University News

Conservatory Professor Wins Second Grammy Award

All photos on this page by Jason Millner

University of the Pacific Associate Professor of Voice Eric Dudley won his second Grammy Award on February 4, 2024 as part of an ensemble that bested talented competition including world-renowned cellist Yo-Yo Ma. Dudley sang with the innovative group Roomful of Teeth, which won Best Chamber Music/Small Ensemble Performance for the album Rough Magic. The award was announced at the 66th Annual Grammy Awards ceremony in Los Angeles.

“It’s natural to have a lot of pride when you can compete against some of the great musicians in the world, which has been the case in this category. It’s traditionally full of musical heavy hitters,” said Dudley, who watched the ceremony with his wife Melanie and son Ethan from their East Bay home.

Dudley, a co-founding member of Roomful of Teeth who is no longer an official member of the group, returned to the ensemble to sing and play synthesizers for the Grammy-winning album. “This was the first big project we have done since the pandemic, and it was an effort that meant a lot to the whole group,” Dudley said. “Rough Magic was a double-album set and it had so much new music. Even the name was unique, with Rough Magic coming from a line in The Tempest by Shakespeare.”

Dudley was a member of Roomful of Teeth when it won a Grammy in the same category back in 2014 and was also selected to perform on stage during the pre- telecast ceremony that year. Additionally, Dudley also was part of another Grammy-nominated effort that was recognized but did not win this year. He sang and played synthesizers for William Brittelle’s Psychedelics, which was nominated in the Best Contemporary Classical category.

Dudley has been part of the conservatory faculty for six years. The award brings pride to Pacific’s Conservatory of Music, said Dean Peter Witte. “While Eric’s immense range inspires his students and colleagues at Pacific, his easy demeanor makes him a fantastic teacher,” Witte said. “We are thrilled to be his colleagues.”

Pickleball and Padel Arrive to Fanfare on Stockton Campus

Pickleball and Padel facility

Pacificans and members of the public gathered at the world’s first pickleball and padel complex on a college campus for a grand opening, ribbon cutting and celebration of the United States’ and the world’s fastest-growing sports. The eight pickleball and four padel courts at the facility adjacent to the Eve Zimmerman Tennis Center were filled with students, regents, faculty, staff and others—some trying the popular sports for the first time. About 200 people attended the event on February 23.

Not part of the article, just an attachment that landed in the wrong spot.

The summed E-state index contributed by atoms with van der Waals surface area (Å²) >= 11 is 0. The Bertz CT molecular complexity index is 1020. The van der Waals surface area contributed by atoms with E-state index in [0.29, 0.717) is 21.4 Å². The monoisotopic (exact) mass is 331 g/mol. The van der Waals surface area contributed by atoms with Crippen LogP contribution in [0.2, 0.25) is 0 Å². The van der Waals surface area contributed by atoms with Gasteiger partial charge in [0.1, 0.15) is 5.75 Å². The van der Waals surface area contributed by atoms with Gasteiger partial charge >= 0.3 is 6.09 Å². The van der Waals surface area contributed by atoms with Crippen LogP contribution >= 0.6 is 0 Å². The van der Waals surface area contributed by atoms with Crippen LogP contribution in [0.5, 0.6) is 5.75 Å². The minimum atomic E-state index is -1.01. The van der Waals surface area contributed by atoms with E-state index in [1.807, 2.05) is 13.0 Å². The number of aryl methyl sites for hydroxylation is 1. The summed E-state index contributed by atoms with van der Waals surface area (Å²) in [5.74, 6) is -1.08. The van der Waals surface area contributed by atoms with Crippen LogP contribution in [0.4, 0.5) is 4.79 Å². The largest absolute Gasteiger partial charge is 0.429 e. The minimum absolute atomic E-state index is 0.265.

Last year, Pacific President Christopher Callahan announced the university had partnered with San Diego-based Taktika Padel to build the facility on the northwest corner of campus. He is pleased to see the efforts come to fruition. “Today, we are unveiling a complex that does not exist on any college campus in the United States or, for that matter, the world,” Callahan said. “What you are seeing is the brainchild of my friend Gabriel Perez Krieb, founder and chairman of Taktika Padel.”

Krieb shared praise for Callahan and the Pacific team who made the complex a reality in little more than half a year. “I have been to facilities all over the United States and I would venture to say this is one of the best built. This is a trailblazing effort, to be sure,” Krieb said. “These are sports for everyone. These are designed to be very social sports. People from four years old to 70 are playing the sport and playing it well.”

The facility is now open daily and ready for action. Community members can reserve courts during the day using the Playbypoint app and searching “Taktika Padel Stockton.” Pacific students, faculty and staff will have exclusive, free access daily from 6:00 a.m. to 8:00 a.m. and 9:00 p.m. to 11:00 p.m. Equipment can be rented free of charge at the facility.

Current Pacific men’s tennis player Riley Hillenbrand, Class of 2026, said his teammates are embracing pickleball and padel and even using them in training regimens. “The sports serve two purposes because both are fun to play and they can help your tennis game, too,” he said. “We incorporate volleying into our tennis training. The new courts are a great addition to our (racket sports) complex.”